Scars are permanent changes in the dermal appearance due to damage inflicted on the skin. They are associated with the natural process of healing of the affected area, which replaces the damaged and/or lost skin with new tissue.
Accidents, burns, cuts, surgeries, and certain diseases are among the most common causes of scarring.
Types of Scars
These are the most common ones since they are usually caused by acne or smallpox. They are small holes or depressions, always below the level of the surrounding skin, created when not enough collagen is generated to form new connective tissue fibers on the wound.
Atrophic scars are classified into three categories: Boxcar scars are round and wider at the surface, usually compared to craters. Ice Pick scars are narrow, deep, and look like open pores. Rolling scars are wide and usually create shadowing on the skin’s surface.
These are raised scars that usually don’t go beyond the injured area.
When excessive collagen is formed in the area near the wound, thick tissue elevations that exceed the surface of the skin appear. Their color is usually purple or deep red.
A hypertrophic scar is usually formed when the wound has not followed a proper healing process (for example because it is an area that is in constant motion, such as a knee or an elbow).
Similar to a hypertrophic scar but even bulkier, with a firm, rubbery and shiny texture. They can vary from red, dark brown, or pink colors. These scars extend beyond the wound area and are produced by an excess of collagen. Keloid scarring is common among young women and people with dark skin.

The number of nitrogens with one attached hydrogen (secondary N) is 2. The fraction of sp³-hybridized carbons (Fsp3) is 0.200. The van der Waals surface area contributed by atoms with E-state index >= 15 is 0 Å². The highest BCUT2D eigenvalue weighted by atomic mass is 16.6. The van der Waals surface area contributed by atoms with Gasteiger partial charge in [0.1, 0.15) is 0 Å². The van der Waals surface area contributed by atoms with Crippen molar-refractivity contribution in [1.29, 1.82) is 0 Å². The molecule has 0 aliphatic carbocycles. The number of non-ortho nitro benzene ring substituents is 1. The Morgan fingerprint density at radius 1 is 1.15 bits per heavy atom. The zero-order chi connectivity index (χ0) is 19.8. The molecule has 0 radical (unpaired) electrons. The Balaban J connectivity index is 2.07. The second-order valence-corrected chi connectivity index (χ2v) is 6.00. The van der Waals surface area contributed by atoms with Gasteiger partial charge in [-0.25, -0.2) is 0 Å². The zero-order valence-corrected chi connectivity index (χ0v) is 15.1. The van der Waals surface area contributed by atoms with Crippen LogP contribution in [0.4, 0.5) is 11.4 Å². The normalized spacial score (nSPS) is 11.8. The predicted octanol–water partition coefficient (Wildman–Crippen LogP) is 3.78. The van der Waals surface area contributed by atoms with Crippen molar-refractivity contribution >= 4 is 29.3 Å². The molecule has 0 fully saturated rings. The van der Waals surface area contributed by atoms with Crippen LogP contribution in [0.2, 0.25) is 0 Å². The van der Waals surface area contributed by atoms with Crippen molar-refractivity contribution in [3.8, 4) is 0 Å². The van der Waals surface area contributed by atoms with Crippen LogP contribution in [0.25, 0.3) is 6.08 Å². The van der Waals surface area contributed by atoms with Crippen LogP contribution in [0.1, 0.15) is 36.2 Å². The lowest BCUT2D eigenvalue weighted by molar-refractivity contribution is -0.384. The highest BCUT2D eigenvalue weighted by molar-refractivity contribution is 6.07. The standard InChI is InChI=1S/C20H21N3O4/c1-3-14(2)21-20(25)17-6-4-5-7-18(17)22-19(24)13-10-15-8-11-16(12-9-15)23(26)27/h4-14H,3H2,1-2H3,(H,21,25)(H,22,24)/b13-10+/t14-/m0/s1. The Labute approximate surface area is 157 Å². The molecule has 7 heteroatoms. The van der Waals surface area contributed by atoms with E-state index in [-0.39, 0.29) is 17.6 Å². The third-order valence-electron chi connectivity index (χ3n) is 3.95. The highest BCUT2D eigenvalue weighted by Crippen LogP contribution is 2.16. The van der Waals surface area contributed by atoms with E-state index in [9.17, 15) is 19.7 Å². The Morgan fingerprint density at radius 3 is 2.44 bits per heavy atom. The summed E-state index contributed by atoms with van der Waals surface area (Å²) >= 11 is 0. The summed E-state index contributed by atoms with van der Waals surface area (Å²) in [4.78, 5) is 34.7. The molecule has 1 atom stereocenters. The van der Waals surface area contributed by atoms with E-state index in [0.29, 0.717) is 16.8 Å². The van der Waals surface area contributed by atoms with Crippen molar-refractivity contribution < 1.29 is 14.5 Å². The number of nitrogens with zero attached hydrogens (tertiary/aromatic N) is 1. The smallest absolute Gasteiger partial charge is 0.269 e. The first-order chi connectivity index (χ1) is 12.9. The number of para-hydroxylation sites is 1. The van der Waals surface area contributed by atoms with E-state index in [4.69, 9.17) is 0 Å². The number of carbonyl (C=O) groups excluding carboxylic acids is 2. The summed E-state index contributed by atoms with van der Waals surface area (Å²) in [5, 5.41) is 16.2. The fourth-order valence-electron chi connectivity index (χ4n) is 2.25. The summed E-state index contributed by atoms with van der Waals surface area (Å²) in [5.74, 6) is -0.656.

These are left in the wounds caused by burns or scalds. These wounds heal with tissue constriction, which causes a deformation in the affected area. Depending on the severity of the injury these scars can go deep into the skin, affecting nerves and muscles.
Every injury is unique, so it is always best to get professional medical advice when treating scars. However, if the scar is small, several remedies can be used.
Silicone Gel Sheets
These are clear, sticky pads that cover a cut and make healing faster. They are usually inexpensive and are also used for the treatment of hypertrophic and keloid scars. Researchers still don’t understand or agree about exactly how these gel sheets react with the skin, but the main point is that they have shown to be able to reduce excessive collagen production.
Butters and Oils
Coconut oil and shea butter are used to keep injured areas moist while they heal, which might help prevent a scar or keep it from getting too deep or large. They also reduce the itchiness of the skin. This is caused by the omega-3 fatty acids that inhibit keloid scar tissue. (1)
Aloe Vera has dozens of uses, and one of them is treating scars. It soothes the skin and helps regenerate damaged tissue (2). Having an Aloe Vera plant in your house would be ideal since you can use the leaves to obtain the fresh gel, but you can also find pure Aloe Vera creams at your local pharmacy.
Onion Extract Gels
Onion extract gels contain ingredients such as quercetin, bioflavonoids, cepalin or kaempferol. Studies have proved that onion extract gels can significantly improve scar appearance (3). You can easily get these gels at most pharmacies or buy them online, with Mederma being the most recognized brand.
If the scar is too large, or if it causes pain or discomfort, it is always a good idea to consult a professional. There are many cosmetic medical treatments that can help you improve the appearance of almost any scar.
Each case is unique, and your doctor will guide you and explain to you the best path to follow.